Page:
That accolade belongs to the Ferrari F40. Designed and built to commemorate Ferrari’s 40th anniversary, the F40 represented the peak of Maranello’s talent and expertise, wrapped in one of the most iconic bodies ever created. As ever, a small caption below an image isn’t enough to honour one of the great automotive landmarks of the 20th century. We’re also acutely aware that selecting 10 Pininfarina designs is a mere drop in the ocean. But what if you cannot stretch to a priceless concept or a Ferrari supercar? Here are 10 worthy alternatives.
Peugeot 406 Coupe
Whatever fee Pininfarina charged Peugeot to design the 406 Coupe, it wasn’t enough. Sure, the 406 saloon is a handsome thing, but in creating the Coupe, Turin pulled off a minor miracle. As an overall package, the 406 Coupe is simply elegant and elegantly simple, but small details include the rear buttresses, slightly widened haunches and creases in the bonnet.
Alfa Romeo 164
When it had finished designing the Ferrari Testarossa, Pininfarina paused for a while, before creating this: the Alfa Romeo 164. The Alfa was one of the Type Four project cars – the others being the Fiat Croma, Lancia Thema and Saab 9000 – and was by far the prettiest of the quadruplets.
Austin A40 Farina
The Austin A40: a design so good, the Italian styling house was happy for it to wear the company name. It was the first BMC car to benefit from Italian styling, and while it might seem a world away from Italian supercars and French coupes, the A40 was a revelation. The design gave it van-like load-carrying capabilities in a car the size of a small family saloon.
There had been custom-built hardtop versions of the MGB before Pininfarina was let loose on the GT, but Italy pulled off the ‘poor man’s Jaguar E-Type’ effect with aplomb. Both stylistically and aerodynamically, the MGB GT was a compelling alternative to the roadster, while having the benefit of some added practicality. Another Anglo-Italian classic.
Saloon, coupe, estate, van and convertible – there was a Peugeot 204 for just about every occasion. Beneath the typically simple and elegant styling you’ll find a highly advanced front-wheel-drive car that’s all but extinct in the UK. Which is a shame, because in coupe and convertible guise, it’s a pretty little thing. It was also Peugeot’s first small car since before the war and one of the best-selling cars in France in the late 60s and early 70s.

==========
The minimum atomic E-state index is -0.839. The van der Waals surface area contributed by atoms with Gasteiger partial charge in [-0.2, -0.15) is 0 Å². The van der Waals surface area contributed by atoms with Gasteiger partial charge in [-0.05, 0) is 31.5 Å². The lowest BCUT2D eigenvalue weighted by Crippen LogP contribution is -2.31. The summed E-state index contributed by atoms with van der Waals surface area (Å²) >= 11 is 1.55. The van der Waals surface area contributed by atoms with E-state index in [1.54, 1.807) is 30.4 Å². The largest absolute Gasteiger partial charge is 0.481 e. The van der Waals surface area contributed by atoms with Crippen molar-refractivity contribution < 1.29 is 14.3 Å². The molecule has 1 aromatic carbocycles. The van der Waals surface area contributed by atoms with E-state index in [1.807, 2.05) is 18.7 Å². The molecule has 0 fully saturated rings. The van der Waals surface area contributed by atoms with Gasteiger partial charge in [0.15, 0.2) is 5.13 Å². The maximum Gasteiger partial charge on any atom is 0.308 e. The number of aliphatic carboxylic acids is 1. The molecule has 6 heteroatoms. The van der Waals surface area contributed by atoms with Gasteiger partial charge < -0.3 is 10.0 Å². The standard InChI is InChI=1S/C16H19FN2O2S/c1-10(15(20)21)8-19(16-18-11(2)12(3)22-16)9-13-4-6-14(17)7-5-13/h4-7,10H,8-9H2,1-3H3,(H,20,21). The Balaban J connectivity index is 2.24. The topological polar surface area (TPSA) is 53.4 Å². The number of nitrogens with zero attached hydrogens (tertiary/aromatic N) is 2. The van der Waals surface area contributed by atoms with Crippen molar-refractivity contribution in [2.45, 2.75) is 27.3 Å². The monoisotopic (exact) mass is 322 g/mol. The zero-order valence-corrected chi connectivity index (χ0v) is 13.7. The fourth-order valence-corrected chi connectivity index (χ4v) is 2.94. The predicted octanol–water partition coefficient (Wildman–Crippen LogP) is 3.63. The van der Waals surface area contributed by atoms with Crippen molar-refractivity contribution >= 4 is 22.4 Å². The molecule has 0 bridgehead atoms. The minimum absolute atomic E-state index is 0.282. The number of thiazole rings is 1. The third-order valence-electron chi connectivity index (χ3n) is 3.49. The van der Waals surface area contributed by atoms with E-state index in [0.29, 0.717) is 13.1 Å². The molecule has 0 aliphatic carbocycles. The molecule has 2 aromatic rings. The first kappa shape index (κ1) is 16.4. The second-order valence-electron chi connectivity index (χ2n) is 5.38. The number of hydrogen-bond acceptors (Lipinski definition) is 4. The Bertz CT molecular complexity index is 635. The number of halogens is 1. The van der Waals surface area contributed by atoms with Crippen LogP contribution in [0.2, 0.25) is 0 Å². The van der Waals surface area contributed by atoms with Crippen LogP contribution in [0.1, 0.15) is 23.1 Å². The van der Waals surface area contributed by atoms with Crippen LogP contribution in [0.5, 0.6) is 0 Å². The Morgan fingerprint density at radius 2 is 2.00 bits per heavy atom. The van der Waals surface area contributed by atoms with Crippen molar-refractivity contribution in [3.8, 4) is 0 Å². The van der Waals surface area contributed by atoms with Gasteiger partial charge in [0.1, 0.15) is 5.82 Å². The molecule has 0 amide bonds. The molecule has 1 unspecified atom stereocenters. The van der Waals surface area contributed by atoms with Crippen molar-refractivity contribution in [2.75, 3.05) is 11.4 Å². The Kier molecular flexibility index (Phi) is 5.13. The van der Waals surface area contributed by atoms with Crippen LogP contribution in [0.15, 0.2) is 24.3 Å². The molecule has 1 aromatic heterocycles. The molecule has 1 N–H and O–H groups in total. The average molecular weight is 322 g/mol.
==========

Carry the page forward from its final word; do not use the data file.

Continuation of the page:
Peugeot 306 Cabriolet
Peugeot certainly knew how to get the best out of Pininfarina. The 306 Cabriolet could mount a serious case for being the best looking real-world drop-tops in the world, particularly in pre-facelift guise. Prices start from as little as £500. Bargain.
Alfa Romeo Spider
Most famous for its role in The Graduate, the Alfa Romeo Spider is the quintessential Italian roadster. At its best in original ‘Duetto’ guise, the Spider enjoyed a sprawling production run, stretching from 1966 until 1993. When the Spider needed updating for the 90s, Alfa turned once again to Pininfarina.
Fiat 124 Spider
If you didn’t fancy the Alfa Romeo Spider – or indeed the MGB – this was your third choice. It was the work of Tom Tjaarda, who used his experience with the Chevrolet Rondine to create the Fiat 124 Spider. “Fiat never gave that much importance to that car,” Tjaarda told Wired. “General Motors liked it [the Rondine], but they said it didn’t look like a Corvette, so they couldn’t use it,” GM’s loss was Fiat’s gain, because the 124 Spider became the company’s best-selling car in the US.
Ford Focus CC
The Ford Focus CC is proof that not even Italian styling can save a coupe cabriolet from looking a tad awkward. For a while, these four-seat drop-tops with their folding hard-tops were in fashion, but the star shines less bright today, and the coupe cabriolet is spiralling into banger territory. Avoid early Focus CCs, unless you enjoy a leaky roof.
The brilliant Honda Beat was designed by Pininfarina and built to comply with Japanese kei car regulations. Other Pininfarina cars you could consider include the Peugeot 505, Alfa Romeo GTV, Maserati GranTurismo, Peugeot 504, Bentley Azure and the delightful Fiat 130 Coupe.
- Whatever happened to the coupe cabriolet?
- 25 car names that sound far cooler in Italian
- Ferrari 250 GTO: meet the most valuable car in the world